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Bailing Out Private Jails

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Bailing Out Private Jails
JUDITH GREENE | September 9, 2001

The private-prison industry is in trouble. For close to a decade, its business boomed and its stock prices
soared because state legislators across the country thought they could look both tough on crime and
fiscally conservative if they contracted with private companies to handle the growing multitudes being
sent to prison under the new, more severe sentencing laws. But then reality set in: accumulating press
reports about gross deficiencies and abuses at private prisons; lawsuits; million-dollar fines. By last year,
not a single state was soliciting new private-prison contracts. Many existing contracts were rolled back or
even rescinded. The companies' stock prices went through the floor.
Here was one experiment in the privatization of public services that might have limped to a well-deserved
close. But instead, the federal government seems to be rushing to the industry's rescue.
Consider just the last 12 months, and just the Corrections Corporation of America (CCA), the country's
largest private-prison company.
Last August two prisoners escaped from a CCA prison in Bartlett, Texas. State investigators found that doors
had been left unlocked at the facility. No one was watching the closed-circuit-TV surveillance monitors. When
the prisoners cut their way through the prison's perimeter fence, a security alarm sounded, but staff in the prison's
control center turned it off and did nothing.
In October two guards at a CCA prison in Walsenburg, Colorado, who had repeatedly beat a prisoner while he
was handcuffed, shackled, and unable to resist pleaded guilty in federal court.
In November the Bartlett facility erupted in a disturbance that left five prisoners injured. Two days later, five
guards were stabbed and three others were injured when prisoners at a CCA prison in Estancia, New Mexico, took
them hostage.
In December jurors in Columbia, South Carolina, found that guards at a CCA juvenile prison had abused a
youth confined there and that their use of force was so malicious it was "repugnant to the conscience of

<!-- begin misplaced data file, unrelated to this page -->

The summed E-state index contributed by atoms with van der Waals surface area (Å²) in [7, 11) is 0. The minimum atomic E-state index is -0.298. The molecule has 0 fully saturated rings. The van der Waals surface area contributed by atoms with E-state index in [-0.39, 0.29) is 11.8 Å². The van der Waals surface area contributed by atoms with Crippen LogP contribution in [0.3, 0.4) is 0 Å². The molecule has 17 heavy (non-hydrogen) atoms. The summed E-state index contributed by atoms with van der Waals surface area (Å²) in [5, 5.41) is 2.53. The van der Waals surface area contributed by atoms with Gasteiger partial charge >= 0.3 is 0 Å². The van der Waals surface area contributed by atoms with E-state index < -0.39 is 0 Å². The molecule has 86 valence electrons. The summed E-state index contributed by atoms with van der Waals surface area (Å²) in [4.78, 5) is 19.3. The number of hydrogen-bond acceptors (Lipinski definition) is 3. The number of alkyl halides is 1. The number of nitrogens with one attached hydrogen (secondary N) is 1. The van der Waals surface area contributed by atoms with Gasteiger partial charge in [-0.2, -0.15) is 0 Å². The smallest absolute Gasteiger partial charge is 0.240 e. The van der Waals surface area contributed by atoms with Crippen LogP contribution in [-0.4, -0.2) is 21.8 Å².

mankind." The jury awarded $3 million in punitive damages.
In April prison guards at CCA's Cibola County Correctional Center in New Mexico teargassed nearly 700
prisoners who had staged a daylong nonviolent protest of conditions at the facility. The same day, in Oklahoma,
the addiction-treatment manager at CCA's Tulsa Jail resigned. The warden, she said, had directed her to make a
"sales pitch" to local judges, urging them to sentence offenders to a treatment program in the jail even though the
program had been eviscerated in order to cut operating expenses.
In May three prisoners were mistakenly
from the same Oklahoma jail, and nine guards at CCA's
District of Columbia Correctional Treatment Facility were indicted. Federal prosecutors alleged that they had
accepted money from an undercover FBI agent in exchange for smuggling two-way pagers and cash into the
prison.
In June, back at the Tulsa Jail, a CCA guard resigned his post after 10 Valium tablets were reportedly found
hidden in his sock during an employee shakedown.

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In July, 400 prisoners exported from Indiana to a CCA prison in Wheelwright, Kentucky, started a riot in the
prison recreation area that spread to four housing units before it was over, with inmates setting mattresses on fire
and tossing TVs and toilets through the windows. Two weeks later, CCA fired the warden and his top assistant,
citing "policy violations."
CCA is not the only private-prison company with a record of continuing abuses. Prisons run by the
Wackenhut Corporation in New Mexico have repeatedly erupted in violence and disturbances. (Together,
CCA and Wackenhut control 75 percent of the U.S. private-prison market.) Between December 1998 and
August 1999, four inmate-on-inmate homicides were committed in Wackenhut's New Mexico facilities;
and then, in August, a guard was murdered as well. Most people think that kind of violence is the norm in
America's prisons. But the best available data on prison homicides--compiled by the Criminal Justice
Institute, publishers of The Corrections Yearbook--show otherwise: In 1998, when American prisons held
1.3 million prisoners, there were only 59 inmate-on-inmate homicides. That's a rate of one murder for
every 22,000 prisoners. The homicide rate in Wackenhut's New Mexico facilities in those nine months was
about one for every 400 prisoners--and that's not counting the death of Ralph Garcia, Wackenhut's guard.